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He's a Real Nowhere Boy..

Jan 1

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1/1/2010 3:53 PM  RssIcon

 I went to see Sam Taylor-Wood’s highly anticipated directorial debut in ‘Nowhere Boy’, a film depicting the teenage years of John Lennon..

In my infinite wisdom I overestimated the time the trailers would be on, so missed the first minute of the film, much to my annoyance. Set in Liverpool in the late 50s Lennon (Aaron Johnson) is torn between two very influential women in his life - his Aunt Mimi (Kristin Scott Thomas), who he lived with since childhood and his mother Julia (Anne-Marie Duff), who lived around the corner with her other children. His Aunt Mimi is a staunch, strict middle class woman with upper class aspirations. It’s noticeable that while Scouse accents are of course prevalent in the film Lennon’s Aunt Mimi never speaks with one. His mother Julia is a fun loving, creative and vivacious woman.


Having already read various books about Lennon’s life from many different angles I found it hard at times to not think “that never happened!” and “that character wasn’t really like that!” In which case I found it hard to judge it on the merits of a film of its own, and to not compare it to factual accounts of certain events. But about 20 minutes into the film all of that was forgotten.


At times the way Lennon’s relationship with his mother Julia was portrayed was a bit odd, it appeared to be more like a boyfriend - girlfriend relationship, exchanging admiring glances and kissing each other a lot which are usually reserved for such relationships.

The scenes were mesmerising, at times it felt like I was actually in Liverpool in the 50s. I was expecting ’Ferry Cross the Mersey’ to start playing at any given moment, even though it wasn’t released til the mid 60s! The acting was flawless, never did it feel like the emotion was slipping and everything was very believable, it was a brilliant performance by everyone involved. The only issue I have is, again, the creepy way Lennon’s relationship with his mother was portrayed.



The film ends just before Lennon sets off for Hamburg with the Beatles, and, well, we all know what happened after that. I’ve seen many films concerning the Beatles and John Lennon, some terrible (Chapter 27 comes to mind) and some brilliant. And Nowhere Boy is definitely at the top of the list for brilliance. In short, Nowhere Boy is a film you’ll regret not seeing, especially if you’re a John Lennon fan.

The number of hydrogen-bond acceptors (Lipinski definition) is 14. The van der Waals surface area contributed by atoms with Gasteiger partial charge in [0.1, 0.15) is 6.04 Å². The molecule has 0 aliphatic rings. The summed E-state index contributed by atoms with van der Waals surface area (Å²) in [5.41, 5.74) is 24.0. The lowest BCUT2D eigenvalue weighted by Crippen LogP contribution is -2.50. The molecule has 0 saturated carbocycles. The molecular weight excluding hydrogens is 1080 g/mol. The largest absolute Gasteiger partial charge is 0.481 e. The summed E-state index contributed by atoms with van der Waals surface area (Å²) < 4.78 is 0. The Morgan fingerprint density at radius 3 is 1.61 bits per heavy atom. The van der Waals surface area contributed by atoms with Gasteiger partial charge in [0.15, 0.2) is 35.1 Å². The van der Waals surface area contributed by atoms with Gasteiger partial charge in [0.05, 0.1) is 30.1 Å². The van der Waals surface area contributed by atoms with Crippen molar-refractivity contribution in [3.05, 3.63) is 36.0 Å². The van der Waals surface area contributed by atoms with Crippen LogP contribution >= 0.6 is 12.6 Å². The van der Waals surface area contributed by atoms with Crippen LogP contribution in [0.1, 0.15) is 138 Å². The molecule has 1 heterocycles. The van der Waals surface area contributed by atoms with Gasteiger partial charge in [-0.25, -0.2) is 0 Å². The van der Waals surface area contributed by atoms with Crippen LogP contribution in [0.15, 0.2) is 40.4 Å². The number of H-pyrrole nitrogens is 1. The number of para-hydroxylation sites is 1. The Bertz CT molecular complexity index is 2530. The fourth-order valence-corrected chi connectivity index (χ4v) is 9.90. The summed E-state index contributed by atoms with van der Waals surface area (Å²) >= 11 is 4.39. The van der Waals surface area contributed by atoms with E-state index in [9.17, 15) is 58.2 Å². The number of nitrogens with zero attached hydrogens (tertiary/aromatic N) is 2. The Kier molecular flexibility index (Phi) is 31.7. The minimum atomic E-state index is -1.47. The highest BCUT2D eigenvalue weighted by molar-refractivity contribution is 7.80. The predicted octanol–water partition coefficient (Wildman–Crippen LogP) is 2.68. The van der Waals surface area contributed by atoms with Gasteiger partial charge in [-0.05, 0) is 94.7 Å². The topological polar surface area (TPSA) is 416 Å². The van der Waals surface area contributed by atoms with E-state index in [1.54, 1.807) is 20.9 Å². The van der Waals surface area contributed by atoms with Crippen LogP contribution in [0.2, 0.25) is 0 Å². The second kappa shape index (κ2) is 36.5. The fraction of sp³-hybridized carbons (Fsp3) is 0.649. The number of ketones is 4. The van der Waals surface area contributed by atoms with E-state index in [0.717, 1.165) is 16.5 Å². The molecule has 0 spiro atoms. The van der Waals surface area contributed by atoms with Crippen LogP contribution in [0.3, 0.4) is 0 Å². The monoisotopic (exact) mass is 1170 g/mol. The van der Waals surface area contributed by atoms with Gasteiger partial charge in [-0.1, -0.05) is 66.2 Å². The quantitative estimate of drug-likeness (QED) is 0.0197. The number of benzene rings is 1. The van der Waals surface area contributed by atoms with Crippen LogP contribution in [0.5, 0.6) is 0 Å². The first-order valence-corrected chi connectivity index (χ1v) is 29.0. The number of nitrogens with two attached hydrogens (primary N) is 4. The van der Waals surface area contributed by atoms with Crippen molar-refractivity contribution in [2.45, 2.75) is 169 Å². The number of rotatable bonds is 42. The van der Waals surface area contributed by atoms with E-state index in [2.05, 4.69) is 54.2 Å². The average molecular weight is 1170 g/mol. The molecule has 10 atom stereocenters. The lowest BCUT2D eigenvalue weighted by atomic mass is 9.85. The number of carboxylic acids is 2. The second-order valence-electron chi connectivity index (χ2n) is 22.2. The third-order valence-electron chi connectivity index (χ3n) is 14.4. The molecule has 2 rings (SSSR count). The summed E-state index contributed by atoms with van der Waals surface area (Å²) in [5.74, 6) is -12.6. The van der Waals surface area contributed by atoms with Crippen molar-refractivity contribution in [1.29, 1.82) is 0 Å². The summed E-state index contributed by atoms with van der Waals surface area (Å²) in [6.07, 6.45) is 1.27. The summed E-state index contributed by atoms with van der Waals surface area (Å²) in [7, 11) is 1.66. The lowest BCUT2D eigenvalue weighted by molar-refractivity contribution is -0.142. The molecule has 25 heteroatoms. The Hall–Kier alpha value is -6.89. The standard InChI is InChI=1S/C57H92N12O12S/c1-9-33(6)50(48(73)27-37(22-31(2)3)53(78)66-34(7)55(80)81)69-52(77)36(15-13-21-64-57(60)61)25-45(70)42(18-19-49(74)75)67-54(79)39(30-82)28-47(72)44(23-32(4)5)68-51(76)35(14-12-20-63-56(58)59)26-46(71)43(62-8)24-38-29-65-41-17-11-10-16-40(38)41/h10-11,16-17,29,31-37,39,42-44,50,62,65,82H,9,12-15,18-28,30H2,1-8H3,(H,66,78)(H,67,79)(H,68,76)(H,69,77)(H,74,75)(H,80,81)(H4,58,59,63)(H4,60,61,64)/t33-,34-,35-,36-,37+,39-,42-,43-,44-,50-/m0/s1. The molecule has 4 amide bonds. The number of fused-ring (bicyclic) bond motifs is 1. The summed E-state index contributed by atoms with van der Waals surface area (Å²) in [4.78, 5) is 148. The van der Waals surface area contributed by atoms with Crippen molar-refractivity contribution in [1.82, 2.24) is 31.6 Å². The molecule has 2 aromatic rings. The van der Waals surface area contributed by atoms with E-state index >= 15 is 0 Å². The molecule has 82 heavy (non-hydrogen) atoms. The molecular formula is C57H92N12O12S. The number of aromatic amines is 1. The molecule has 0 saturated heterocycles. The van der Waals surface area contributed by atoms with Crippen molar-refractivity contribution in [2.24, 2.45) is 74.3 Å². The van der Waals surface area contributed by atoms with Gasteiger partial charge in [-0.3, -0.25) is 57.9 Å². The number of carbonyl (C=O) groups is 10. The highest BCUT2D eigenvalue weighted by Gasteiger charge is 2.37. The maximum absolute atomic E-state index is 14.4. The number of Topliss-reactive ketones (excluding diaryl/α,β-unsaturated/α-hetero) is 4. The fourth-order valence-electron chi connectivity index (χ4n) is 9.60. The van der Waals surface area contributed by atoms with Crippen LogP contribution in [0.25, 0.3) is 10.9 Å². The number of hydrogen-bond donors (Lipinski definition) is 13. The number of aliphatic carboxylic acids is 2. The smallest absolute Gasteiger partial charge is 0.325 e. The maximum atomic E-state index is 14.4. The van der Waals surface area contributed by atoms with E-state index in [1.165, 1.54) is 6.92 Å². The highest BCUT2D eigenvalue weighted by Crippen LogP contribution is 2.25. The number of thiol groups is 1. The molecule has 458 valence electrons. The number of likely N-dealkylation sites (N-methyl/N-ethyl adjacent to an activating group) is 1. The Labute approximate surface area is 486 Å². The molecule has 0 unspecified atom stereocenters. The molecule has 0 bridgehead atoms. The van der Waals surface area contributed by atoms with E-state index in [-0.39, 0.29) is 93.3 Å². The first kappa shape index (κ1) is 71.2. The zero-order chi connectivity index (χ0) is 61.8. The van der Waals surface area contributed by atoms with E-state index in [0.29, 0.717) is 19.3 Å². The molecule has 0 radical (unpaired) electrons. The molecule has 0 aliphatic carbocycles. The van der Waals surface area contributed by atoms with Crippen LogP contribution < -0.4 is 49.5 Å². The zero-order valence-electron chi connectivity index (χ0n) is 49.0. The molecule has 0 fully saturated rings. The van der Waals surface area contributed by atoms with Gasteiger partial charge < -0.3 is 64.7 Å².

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5 comment(s) so far...


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I saw a few scathing reviews of this one but you've made me curious now - I remember 'Backbeat', where Ian Hart as Lennon stole the film: is this one better? Also, I like Sam Taylor Wood so I'm interested to see what a film of hers is like...

By aidan on   1/13/2010 11:09 PM
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I thought 'Nowhere Boy' was a fair bit better than 'Backbeat', but that's probably because 'Backbeat' dealt with an area of his life that was already pretty well known by most fans and has been discussed alot. I like Sam Taylor-Wood aswell, I was already familiar with her art work before I went to see 'Nowhere Boy' so I was unsure of what to expect but it's all really, really well done.

By Rest_Energy on   1/15/2010 6:14 PM
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Speaking of artists making movies, Banksy has a movie now - 'Exit Throught The Gift Shop'. Music by Geoff Barrow of Portishead. It's being premiered at the Sundance Film Festival this weekend - wonder if he'll show up or even appear in the film... However, from the trailer it looks appalling: www.youtube.com/watch?v=AtuDgiVzreU

By aidan on   1/21/2010 11:46 PM
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Looked a bit like a 'Jackass' trailer. 'Exit Through The Gift Shop' appears to be a prime example of when artists and films don't mix. It's a shame, Banksy's also another artist I'm quite fond of. I've seen some faux Banky's in town, never equate to the real thing!

By Rest_Energy on   1/22/2010 1:57 AM
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I liked it. It captured a time and place well, very few dodgy wigs and fake accents. I remember a similar "Lennon in his youth" film was released over ten years ago with an Irish actor and it was abysmal. So the standard isn't very high but the Lennon character was portrayed with just the right level of acidic wit and downright meanness.

I didn't really know what to make of the mother/son relationship bordering on the incestuous either. If there's any truth in it then it certainly explains his rounds of therapy in the years that followed!

By Peter Teehan on   1/29/2010 4:48 PM

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